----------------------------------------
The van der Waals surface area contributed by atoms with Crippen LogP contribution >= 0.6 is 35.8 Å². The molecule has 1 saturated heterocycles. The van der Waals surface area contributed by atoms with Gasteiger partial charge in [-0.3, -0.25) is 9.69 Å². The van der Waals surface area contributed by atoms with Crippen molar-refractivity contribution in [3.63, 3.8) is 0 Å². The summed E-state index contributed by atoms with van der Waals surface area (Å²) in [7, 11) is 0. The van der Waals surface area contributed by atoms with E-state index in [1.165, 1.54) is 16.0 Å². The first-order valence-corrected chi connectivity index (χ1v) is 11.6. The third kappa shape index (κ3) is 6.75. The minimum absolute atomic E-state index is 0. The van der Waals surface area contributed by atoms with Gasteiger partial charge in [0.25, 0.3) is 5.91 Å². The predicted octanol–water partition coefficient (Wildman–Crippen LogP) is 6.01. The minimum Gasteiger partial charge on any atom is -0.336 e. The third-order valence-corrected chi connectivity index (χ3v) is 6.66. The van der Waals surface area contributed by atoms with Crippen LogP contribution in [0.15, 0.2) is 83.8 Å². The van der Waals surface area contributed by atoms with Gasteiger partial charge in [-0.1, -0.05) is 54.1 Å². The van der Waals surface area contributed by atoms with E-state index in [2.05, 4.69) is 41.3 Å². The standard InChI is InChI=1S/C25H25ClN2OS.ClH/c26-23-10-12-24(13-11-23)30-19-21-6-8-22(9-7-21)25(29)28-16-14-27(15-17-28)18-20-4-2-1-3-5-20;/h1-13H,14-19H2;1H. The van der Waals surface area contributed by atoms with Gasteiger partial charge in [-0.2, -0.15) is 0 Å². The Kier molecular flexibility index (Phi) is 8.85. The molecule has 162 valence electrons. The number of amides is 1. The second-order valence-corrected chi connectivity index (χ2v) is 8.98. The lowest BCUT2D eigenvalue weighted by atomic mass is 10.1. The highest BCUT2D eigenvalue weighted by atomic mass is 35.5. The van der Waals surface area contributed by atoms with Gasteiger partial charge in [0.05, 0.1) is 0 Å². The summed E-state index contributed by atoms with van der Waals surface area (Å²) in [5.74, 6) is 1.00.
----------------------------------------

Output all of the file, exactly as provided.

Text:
The van der Waals surface area contributed by atoms with Crippen LogP contribution >= 0.6 is 35.8 Å². The molecule has 1 saturated heterocycles. The van der Waals surface area contributed by atoms with Gasteiger partial charge in [-0.3, -0.25) is 9.69 Å². The van der Waals surface area contributed by atoms with Crippen molar-refractivity contribution in [3.63, 3.8) is 0 Å². The summed E-state index contributed by atoms with van der Waals surface area (Å²) in [7, 11) is 0. The van der Waals surface area contributed by atoms with E-state index in [1.165, 1.54) is 16.0 Å². The first-order valence-corrected chi connectivity index (χ1v) is 11.6. The third kappa shape index (κ3) is 6.75. The minimum absolute atomic E-state index is 0. The van der Waals surface area contributed by atoms with Gasteiger partial charge in [0.25, 0.3) is 5.91 Å². The predicted octanol–water partition coefficient (Wildman–Crippen LogP) is 6.01. The minimum Gasteiger partial charge on any atom is -0.336 e. The third-order valence-corrected chi connectivity index (χ3v) is 6.66. The van der Waals surface area contributed by atoms with Crippen LogP contribution in [0.15, 0.2) is 83.8 Å². The van der Waals surface area contributed by atoms with Gasteiger partial charge in [-0.1, -0.05) is 54.1 Å². The van der Waals surface area contributed by atoms with E-state index in [2.05, 4.69) is 41.3 Å². The standard InChI is InChI=1S/C25H25ClN2OS.ClH/c26-23-10-12-24(13-11-23)30-19-21-6-8-22(9-7-21)25(29)28-16-14-27(15-17-28)18-20-4-2-1-3-5-20;/h1-13H,14-19H2;1H. The van der Waals surface area contributed by atoms with Gasteiger partial charge in [-0.2, -0.15) is 0 Å². The Kier molecular flexibility index (Phi) is 8.85. The molecule has 162 valence electrons. The number of amides is 1. The second-order valence-corrected chi connectivity index (χ2v) is 8.98. The lowest BCUT2D eigenvalue weighted by atomic mass is 10.1. The highest BCUT2D eigenvalue weighted by atomic mass is 35.5. The van der Waals surface area contributed by atoms with Gasteiger partial charge in [0.05, 0.1) is 0 Å². The summed E-state index contributed by atoms with van der Waals surface area (Å²) in [5.74, 6) is 1.00.